From Scientific American
By Gareth Cook
| Tuesday, May 10, 2011 |
Author David DeSteno
Image: Andre H. Mehta
COOK: How did you become interested in the issue of character?
DESTENO: One of the main goals of my lab is to investigate how emotional responses guide social behavior. Most people are willing to believe that emotions can be useful to navigate the physical environment. For example, we feel disgusted at the sight of carrion, which prevents us from eating it. But for humans, navigating the social environment is just as important as navigating the physical one. For us, issues of trust, fairness, fidelity, intergroup conflict, and the like hold important consequences for successfully navigating our world.
Over the past decade of work, my lab has examined how changes in emotional states, often due to very subtle factors in one’s environment, can lead people to act in ways that they’d never expect: to be hypocrites, to lie, to cheat, but also to show compassion and kindness, and pride and leadership. What Piercarlo and I realized in looking back on this work is that, in essence, we were studying the factors that shape character – factors that, for most people, fly under their conscious radar. But of even more importance, what we saw was that the idea of character that most people posses is decidedly wrong.
What is wrong with our popular notions of “character”?
The derivation of the word “character” comes from an ancient Greek term referring to the indelible marks stamped on coins. Once character was pressed into your mind or soul, people assumed it was fixed. But what modern science repeatedly shows is that this just isn’t the case. As we discuss in our book, everyone’s moral behavior is much more variable than any of us would have initially predicted.
When you think about it, the way we reason about character isn’t logically consistent. Take someone like Gov. Mark Sanford. Irrespective of their political views, most people thought he was a morally upstanding guy until that fateful day he admitted crossing the “sex line” with a mistress. Then, suddenly, we all assumed that he must have always been deeply flawed – a wolf in sheep’s clothing, if you will. He had just been pulling the wool over our eyes. Fair enough, but then why, when Farron Hall, who was a homeless drug addict who lived under a bridge in Winnepeg risked his own life to save someone who fell in the river, why don’t we now assume that he is really a good guy? We seem to believe that one bad act marks a supposed good person as deficient in character, but not that one good act marks a supposed bad person as now noble.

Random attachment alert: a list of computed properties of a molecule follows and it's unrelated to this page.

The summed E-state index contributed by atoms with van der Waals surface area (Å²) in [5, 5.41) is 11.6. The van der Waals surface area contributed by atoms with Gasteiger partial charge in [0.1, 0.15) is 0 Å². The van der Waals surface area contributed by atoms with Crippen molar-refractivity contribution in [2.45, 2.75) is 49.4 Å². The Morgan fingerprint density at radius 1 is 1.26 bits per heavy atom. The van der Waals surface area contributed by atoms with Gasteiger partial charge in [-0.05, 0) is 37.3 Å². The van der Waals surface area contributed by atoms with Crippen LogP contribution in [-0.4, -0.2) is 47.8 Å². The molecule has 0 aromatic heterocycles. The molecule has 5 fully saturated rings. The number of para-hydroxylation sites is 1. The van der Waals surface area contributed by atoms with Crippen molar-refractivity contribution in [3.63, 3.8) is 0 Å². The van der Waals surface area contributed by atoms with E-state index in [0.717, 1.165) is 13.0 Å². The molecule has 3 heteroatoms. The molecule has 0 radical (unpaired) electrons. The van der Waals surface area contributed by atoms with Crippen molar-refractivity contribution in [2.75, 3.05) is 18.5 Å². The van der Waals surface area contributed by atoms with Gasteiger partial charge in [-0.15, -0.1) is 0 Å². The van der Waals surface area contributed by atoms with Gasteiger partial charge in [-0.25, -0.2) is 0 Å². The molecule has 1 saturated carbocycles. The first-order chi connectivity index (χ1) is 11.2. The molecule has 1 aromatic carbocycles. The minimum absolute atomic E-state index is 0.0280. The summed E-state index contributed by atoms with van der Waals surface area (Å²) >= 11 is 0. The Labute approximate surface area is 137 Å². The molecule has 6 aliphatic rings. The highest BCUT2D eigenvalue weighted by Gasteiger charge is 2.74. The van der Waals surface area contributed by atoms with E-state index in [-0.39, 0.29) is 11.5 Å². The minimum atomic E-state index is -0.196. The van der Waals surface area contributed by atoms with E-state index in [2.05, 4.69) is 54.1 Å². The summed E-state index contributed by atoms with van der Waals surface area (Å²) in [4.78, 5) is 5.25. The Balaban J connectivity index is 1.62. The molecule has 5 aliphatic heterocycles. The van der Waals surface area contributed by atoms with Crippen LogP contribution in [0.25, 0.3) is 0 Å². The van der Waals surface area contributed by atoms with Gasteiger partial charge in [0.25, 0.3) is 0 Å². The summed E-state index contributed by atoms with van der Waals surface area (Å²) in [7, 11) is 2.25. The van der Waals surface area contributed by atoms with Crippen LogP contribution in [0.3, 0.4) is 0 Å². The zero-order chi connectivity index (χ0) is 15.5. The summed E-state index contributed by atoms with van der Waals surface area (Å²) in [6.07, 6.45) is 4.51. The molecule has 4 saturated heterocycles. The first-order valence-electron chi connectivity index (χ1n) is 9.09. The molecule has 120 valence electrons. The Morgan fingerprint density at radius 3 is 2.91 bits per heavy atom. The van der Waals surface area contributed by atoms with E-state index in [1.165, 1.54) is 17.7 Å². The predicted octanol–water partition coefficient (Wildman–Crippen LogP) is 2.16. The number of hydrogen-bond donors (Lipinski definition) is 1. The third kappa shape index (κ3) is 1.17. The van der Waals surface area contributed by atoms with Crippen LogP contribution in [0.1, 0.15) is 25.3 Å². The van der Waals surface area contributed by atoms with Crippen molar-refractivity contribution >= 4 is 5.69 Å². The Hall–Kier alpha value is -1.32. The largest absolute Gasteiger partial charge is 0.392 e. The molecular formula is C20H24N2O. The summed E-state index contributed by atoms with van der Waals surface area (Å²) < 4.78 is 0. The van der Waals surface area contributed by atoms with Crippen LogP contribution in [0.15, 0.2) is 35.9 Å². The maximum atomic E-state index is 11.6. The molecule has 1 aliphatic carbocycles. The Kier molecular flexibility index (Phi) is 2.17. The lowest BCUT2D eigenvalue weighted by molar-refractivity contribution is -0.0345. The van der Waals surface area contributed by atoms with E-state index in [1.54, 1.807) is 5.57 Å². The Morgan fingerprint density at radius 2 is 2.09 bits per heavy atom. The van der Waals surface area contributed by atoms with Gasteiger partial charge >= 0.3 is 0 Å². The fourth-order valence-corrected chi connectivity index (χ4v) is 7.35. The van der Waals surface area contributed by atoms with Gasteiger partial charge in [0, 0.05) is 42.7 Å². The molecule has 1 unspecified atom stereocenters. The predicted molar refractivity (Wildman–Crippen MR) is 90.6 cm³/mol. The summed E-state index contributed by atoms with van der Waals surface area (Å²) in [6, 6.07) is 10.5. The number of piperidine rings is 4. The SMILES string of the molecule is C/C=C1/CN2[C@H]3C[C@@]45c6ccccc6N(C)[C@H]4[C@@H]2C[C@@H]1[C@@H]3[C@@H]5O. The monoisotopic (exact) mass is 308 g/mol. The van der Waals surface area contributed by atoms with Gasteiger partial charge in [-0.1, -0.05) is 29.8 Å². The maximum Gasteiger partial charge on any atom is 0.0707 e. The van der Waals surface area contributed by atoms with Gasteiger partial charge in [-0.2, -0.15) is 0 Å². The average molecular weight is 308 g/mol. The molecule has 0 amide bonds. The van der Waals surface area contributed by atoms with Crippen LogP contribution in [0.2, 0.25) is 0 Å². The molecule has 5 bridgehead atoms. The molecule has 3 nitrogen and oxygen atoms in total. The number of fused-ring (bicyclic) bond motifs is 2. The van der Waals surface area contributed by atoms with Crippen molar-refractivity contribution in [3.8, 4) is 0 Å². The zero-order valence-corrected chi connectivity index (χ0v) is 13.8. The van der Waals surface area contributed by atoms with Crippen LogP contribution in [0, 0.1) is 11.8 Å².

At one point you say that the distinction between good and bad is ““passe.”“ Can you explain what you mean by that?
Sure. The usual motif for how character works is that you have an angel on one shoulder and a devil on the other, whispering into your ears. Early on in life, you decide to which voice you will listen, and that sets the direction for your life. The problem with this view is that, intense psychopathology aside, it makes little sense from an evolutionary perspective to assume that the mind would have “evil” mechanisms. What’s adaptive about being evil?
It makes much more sense to frame the two sides of the scale of character by immediate and forward-looking mechanisms – those that look for rewards in the short term and those that look in the long-term. In fact, social living requires finding the right balance between these two. Actions like borrowing money and not paying it back, or loafing on the couch instead of studying for the SAT’s, have immediate short terms rewards, but do them too often and no one else will want to associate with you. Similarly, always thinking of others and helping them at your own expense can lead you to give too much – so much that it negatively impacts your finances or resources. Yes, in the long run, the more good will you generate, the more you may receive if and when you need it, but you may end up never really needing it. So, using your resources to better your own immediate position is not always a bad thing. The trick, of course, is to find the right balance.